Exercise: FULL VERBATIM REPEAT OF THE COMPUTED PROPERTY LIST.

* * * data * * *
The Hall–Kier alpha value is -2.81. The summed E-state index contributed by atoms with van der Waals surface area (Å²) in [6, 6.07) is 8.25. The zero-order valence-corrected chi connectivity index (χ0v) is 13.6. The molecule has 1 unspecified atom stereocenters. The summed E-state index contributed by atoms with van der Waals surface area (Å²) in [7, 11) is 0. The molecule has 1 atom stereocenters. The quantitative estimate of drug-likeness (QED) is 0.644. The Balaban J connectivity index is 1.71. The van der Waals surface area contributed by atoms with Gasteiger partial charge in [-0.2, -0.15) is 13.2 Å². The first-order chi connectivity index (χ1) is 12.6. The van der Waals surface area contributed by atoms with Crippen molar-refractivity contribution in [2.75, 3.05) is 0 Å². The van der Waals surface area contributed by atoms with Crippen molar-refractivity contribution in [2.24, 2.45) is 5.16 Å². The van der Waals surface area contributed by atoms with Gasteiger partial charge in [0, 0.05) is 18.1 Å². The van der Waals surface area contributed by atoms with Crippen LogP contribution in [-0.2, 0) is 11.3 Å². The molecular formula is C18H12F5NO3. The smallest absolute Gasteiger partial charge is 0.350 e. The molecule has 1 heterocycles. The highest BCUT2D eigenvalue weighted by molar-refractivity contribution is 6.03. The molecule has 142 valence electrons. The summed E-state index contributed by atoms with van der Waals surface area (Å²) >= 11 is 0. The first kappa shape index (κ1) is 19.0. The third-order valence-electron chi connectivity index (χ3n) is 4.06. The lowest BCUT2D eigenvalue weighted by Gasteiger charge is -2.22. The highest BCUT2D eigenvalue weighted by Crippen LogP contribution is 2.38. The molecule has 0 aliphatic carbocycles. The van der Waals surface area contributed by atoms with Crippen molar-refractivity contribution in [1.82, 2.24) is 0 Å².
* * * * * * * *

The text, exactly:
The Hall–Kier alpha value is -2.81. The summed E-state index contributed by atoms with van der Waals surface area (Å²) in [6, 6.07) is 8.25. The zero-order valence-corrected chi connectivity index (χ0v) is 13.6. The molecule has 1 unspecified atom stereocenters. The summed E-state index contributed by atoms with van der Waals surface area (Å²) in [7, 11) is 0. The molecule has 1 atom stereocenters. The quantitative estimate of drug-likeness (QED) is 0.644. The Balaban J connectivity index is 1.71. The van der Waals surface area contributed by atoms with Gasteiger partial charge in [-0.2, -0.15) is 13.2 Å². The first-order chi connectivity index (χ1) is 12.6. The van der Waals surface area contributed by atoms with Crippen molar-refractivity contribution in [2.75, 3.05) is 0 Å². The van der Waals surface area contributed by atoms with Crippen molar-refractivity contribution in [2.24, 2.45) is 5.16 Å². The van der Waals surface area contributed by atoms with Gasteiger partial charge in [0, 0.05) is 18.1 Å². The van der Waals surface area contributed by atoms with Crippen LogP contribution in [-0.2, 0) is 11.3 Å². The molecular formula is C18H12F5NO3. The smallest absolute Gasteiger partial charge is 0.350 e. The molecule has 1 heterocycles. The highest BCUT2D eigenvalue weighted by molar-refractivity contribution is 6.03. The molecule has 142 valence electrons. The summed E-state index contributed by atoms with van der Waals surface area (Å²) >= 11 is 0. The first kappa shape index (κ1) is 19.0. The third-order valence-electron chi connectivity index (χ3n) is 4.06. The lowest BCUT2D eigenvalue weighted by Gasteiger charge is -2.22. The highest BCUT2D eigenvalue weighted by Crippen LogP contribution is 2.38. The molecule has 0 aliphatic carbocycles. The van der Waals surface area contributed by atoms with Crippen molar-refractivity contribution in [1.82, 2.24) is 0 Å².